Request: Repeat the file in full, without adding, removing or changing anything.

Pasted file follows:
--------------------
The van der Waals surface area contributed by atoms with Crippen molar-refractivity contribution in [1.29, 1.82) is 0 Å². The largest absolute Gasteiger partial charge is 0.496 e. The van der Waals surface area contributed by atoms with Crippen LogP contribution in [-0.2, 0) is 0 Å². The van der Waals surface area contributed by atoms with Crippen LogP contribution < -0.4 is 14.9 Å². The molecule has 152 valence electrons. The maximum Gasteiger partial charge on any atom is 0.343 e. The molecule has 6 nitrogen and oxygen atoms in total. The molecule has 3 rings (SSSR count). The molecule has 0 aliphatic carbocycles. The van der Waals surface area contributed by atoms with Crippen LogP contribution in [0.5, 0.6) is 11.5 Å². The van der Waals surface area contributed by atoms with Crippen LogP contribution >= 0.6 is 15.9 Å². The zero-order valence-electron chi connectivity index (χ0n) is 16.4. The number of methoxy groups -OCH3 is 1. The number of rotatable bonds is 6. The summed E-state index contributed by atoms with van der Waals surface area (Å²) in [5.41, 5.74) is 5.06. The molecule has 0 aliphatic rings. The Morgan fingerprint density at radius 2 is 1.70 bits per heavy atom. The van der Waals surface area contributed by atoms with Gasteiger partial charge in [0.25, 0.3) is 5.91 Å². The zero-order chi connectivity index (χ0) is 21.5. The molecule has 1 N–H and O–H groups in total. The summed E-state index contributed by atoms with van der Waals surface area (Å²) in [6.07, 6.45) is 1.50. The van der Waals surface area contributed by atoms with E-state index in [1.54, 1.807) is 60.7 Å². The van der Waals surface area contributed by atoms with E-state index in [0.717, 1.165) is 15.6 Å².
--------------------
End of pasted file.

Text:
The van der Waals surface area contributed by atoms with Crippen molar-refractivity contribution in [1.29, 1.82) is 0 Å². The largest absolute Gasteiger partial charge is 0.496 e. The van der Waals surface area contributed by atoms with Crippen LogP contribution in [-0.2, 0) is 0 Å². The van der Waals surface area contributed by atoms with Crippen LogP contribution < -0.4 is 14.9 Å². The molecule has 152 valence electrons. The maximum Gasteiger partial charge on any atom is 0.343 e. The molecule has 6 nitrogen and oxygen atoms in total. The molecule has 3 rings (SSSR count). The molecule has 0 aliphatic carbocycles. The van der Waals surface area contributed by atoms with Crippen LogP contribution in [0.5, 0.6) is 11.5 Å². The van der Waals surface area contributed by atoms with Crippen LogP contribution >= 0.6 is 15.9 Å². The zero-order valence-electron chi connectivity index (χ0n) is 16.4. The number of methoxy groups -OCH3 is 1. The number of rotatable bonds is 6. The summed E-state index contributed by atoms with van der Waals surface area (Å²) in [5.41, 5.74) is 5.06. The molecule has 0 aliphatic rings. The Morgan fingerprint density at radius 2 is 1.70 bits per heavy atom. The van der Waals surface area contributed by atoms with Gasteiger partial charge in [0.25, 0.3) is 5.91 Å². The zero-order chi connectivity index (χ0) is 21.5. The molecule has 1 N–H and O–H groups in total. The summed E-state index contributed by atoms with van der Waals surface area (Å²) in [6.07, 6.45) is 1.50. The van der Waals surface area contributed by atoms with E-state index in [1.54, 1.807) is 60.7 Å². The van der Waals surface area contributed by atoms with E-state index in [0.717, 1.165) is 15.6 Å².